There was a time, less than 20 years ago, when a major concern for the US government was how it would deal with the problems of paying off all government debt, which was projected to happen by about 2010. Alan Greenspan, then chairman of the Federal Reserve, made it a major point in his "Outlook for the federal budget and implications for fiscal policy" when he testified before the US Senate Budget Committee on January 25, 2001.
Here's Greenspan on what the budget projections looked like at that time:
"The most recent projections from the OMB indicate that, if current policies remain in place, the total unified surplus will reach $800 billion in fiscal year 2011, including an on-budget surplus of $500 billion. The CBO reportedly will be showing even larger surpluses. Moreover, the admittedly quite uncertain long-term budget exercises released by the CBO last October maintain an implicit on-budget surplus under baseline assumptions well past 2030 despite the budgetary pressures from the aging of the baby-boom generation, especially on the major health programs. The most recent projections, granted their tentativeness, nonetheless make clear that the highly desirable goal of paying off the federal debt is in reach before the end of the decade."
But this good news of an unending future of budget surpluses did bring some issues to address. For example, when the federal government reached zero debt and stopped borrowing and became instead a holder of an ever-growing pile of financial assets, how would the decisions be made about which assets the government should hold?
"At zero debt, the continuing unified budget surpluses currently projected imply a major accumulation of private assets by the federal government. ... I believe, as I have noted in the past, that the federal government should eschew private asset accumulation because it would be exceptionally difficult to insulate the government's investment decisions from political pressures. Thus, over time, having the federal government hold significant amounts of private assets would risk sub-optimal performance by our capital markets, diminished economic efficiency, and lower overall standards of living than would be achieved otherwise."
One possible option was to allow individual privatized accounts for Social Security, so that individuals rather than government would hold the growing mountain of these assets. In addition, the government would be wanting to pay off its long-term borrowing before the bonds were actually due--which might mean paying a premium to bondholders.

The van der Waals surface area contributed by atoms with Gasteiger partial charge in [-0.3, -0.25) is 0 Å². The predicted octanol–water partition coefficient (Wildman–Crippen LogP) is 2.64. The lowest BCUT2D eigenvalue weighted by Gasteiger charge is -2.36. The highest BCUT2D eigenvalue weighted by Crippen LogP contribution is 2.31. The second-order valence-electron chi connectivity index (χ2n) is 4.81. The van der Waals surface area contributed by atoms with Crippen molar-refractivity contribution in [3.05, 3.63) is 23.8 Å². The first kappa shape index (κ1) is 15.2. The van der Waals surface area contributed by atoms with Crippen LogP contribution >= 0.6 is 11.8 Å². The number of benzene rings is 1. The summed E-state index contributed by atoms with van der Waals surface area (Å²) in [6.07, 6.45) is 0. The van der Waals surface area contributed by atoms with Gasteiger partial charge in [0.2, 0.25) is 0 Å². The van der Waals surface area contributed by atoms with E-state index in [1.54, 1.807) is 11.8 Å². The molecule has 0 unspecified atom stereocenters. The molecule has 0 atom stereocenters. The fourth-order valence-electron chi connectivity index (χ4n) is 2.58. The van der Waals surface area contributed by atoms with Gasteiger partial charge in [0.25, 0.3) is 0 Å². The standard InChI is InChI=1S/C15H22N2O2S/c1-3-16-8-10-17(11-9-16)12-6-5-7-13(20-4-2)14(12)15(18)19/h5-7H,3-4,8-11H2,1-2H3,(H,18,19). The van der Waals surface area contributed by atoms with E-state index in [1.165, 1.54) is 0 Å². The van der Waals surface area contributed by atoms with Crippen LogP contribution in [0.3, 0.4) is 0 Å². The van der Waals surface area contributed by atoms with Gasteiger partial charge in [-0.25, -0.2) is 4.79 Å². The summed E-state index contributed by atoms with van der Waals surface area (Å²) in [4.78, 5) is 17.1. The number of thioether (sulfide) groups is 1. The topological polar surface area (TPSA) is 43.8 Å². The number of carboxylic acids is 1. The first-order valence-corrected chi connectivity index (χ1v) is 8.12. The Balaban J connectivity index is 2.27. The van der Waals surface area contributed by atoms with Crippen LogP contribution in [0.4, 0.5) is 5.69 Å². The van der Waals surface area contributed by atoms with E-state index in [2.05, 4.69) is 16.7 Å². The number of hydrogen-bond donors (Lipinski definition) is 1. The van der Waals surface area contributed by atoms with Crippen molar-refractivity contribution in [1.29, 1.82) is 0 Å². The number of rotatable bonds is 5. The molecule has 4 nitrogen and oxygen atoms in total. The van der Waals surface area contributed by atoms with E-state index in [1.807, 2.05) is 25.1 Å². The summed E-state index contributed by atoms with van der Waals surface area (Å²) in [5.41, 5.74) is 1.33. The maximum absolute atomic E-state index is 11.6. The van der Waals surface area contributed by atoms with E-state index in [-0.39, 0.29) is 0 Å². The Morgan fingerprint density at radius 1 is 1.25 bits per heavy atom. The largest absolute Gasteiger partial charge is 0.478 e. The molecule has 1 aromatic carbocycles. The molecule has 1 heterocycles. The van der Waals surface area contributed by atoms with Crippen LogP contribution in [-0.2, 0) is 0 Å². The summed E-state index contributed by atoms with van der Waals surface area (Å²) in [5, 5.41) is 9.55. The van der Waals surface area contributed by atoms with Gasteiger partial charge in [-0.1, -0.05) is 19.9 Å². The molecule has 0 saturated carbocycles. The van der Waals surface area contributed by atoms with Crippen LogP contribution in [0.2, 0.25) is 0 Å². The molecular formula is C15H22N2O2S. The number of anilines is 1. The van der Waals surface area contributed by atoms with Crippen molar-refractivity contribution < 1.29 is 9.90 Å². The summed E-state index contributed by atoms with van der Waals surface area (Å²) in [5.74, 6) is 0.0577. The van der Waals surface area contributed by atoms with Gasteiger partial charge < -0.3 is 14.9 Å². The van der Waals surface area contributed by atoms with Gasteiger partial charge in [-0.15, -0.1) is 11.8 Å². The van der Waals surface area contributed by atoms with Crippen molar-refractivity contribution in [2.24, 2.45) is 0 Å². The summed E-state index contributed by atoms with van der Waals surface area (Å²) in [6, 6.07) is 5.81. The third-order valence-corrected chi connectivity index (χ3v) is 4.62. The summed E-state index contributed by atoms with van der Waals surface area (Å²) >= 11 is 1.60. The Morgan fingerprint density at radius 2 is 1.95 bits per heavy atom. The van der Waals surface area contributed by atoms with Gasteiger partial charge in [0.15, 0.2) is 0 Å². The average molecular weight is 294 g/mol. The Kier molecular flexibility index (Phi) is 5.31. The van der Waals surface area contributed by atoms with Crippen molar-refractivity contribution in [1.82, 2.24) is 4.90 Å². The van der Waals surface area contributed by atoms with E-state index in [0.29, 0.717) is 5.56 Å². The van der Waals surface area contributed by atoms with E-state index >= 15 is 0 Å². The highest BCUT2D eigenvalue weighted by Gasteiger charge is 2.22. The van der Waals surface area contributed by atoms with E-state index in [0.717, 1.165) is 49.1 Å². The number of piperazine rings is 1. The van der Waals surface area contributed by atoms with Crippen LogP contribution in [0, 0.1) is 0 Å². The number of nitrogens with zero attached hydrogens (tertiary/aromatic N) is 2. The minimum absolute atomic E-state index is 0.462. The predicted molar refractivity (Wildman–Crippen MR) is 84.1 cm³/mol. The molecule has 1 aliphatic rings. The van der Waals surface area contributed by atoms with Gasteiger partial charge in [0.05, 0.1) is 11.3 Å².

"But the more important issue is the potentially rising cost of retiring marketable Treasury debt. While shorter-term marketable securities could be allowed to run off as they mature, longer-term issues would have to be retired before maturity through debt buybacks. The magnitudes are large ... Some holders of long-term Treasury securities may be reluctant to give them up, especially those who highly value the risk-free status of those issues. Inducing such holders, including foreign holders, to willingly offer to sell their securities prior to maturity could require paying premiums that far exceed any realistic value of retiring the debt before maturity."
The main emphasis was that the federal government needed to start thinking about an appropriate "glide path" to the brave new fiscal future of sustained budget surpluses, and the appropriate mixture of tax cuts and higher spending that was appropriate. Of course, there were a few paragraphs pointing out that this future also depended on avoiding "a major and prolonged economic contraction," as well as sustained rapid growth in productivity.
"The reason for caution, of course, rests on the tentativeness of our projections. What if, for example, the forces driving the surge in tax revenues in recent years begin to dissipate or reverse in ways that we do not now foresee? Indeed, we still do not have a full understanding of the exceptional strength in individual income tax receipts during the latter 1990s. ... Indeed, the current economic weakness may reveal a less favorable relationship between tax receipts, income, and asset prices than has been assumed in recent projections. Until we receive full detail on the distribution by income of individual tax liabilities for 1999, 2000, and perhaps 2001, we are making little more than informed guesses of certain key relationships between income and tax receipts.
"In the end, the outlook for federal budget surpluses rests fundamentally on expectations of longer-term trends in productivity, fashioned by judgments about the technologies that underlie these trends. Economists have long noted that the diffusion of technology starts slowly, accelerates, and then slows with maturity. But knowing where we now stand in that sequence is difficult--if not impossible--in real time. As the CBO and the OMB acknowledge, they have been cautious in their interpretation of recent productivity developments and in their assumptions going forward. That seems appropriate given the uncertainties that surround even these relatively moderate estimates for productivity growth. ... That said, as I have argued for some time, there is a distinct possibility that much of the development and diffusion of new technologies in the current wave of innovation still lies ahead, and we cannot rule out productivity growth rates greater than is assumed in the official budget projections."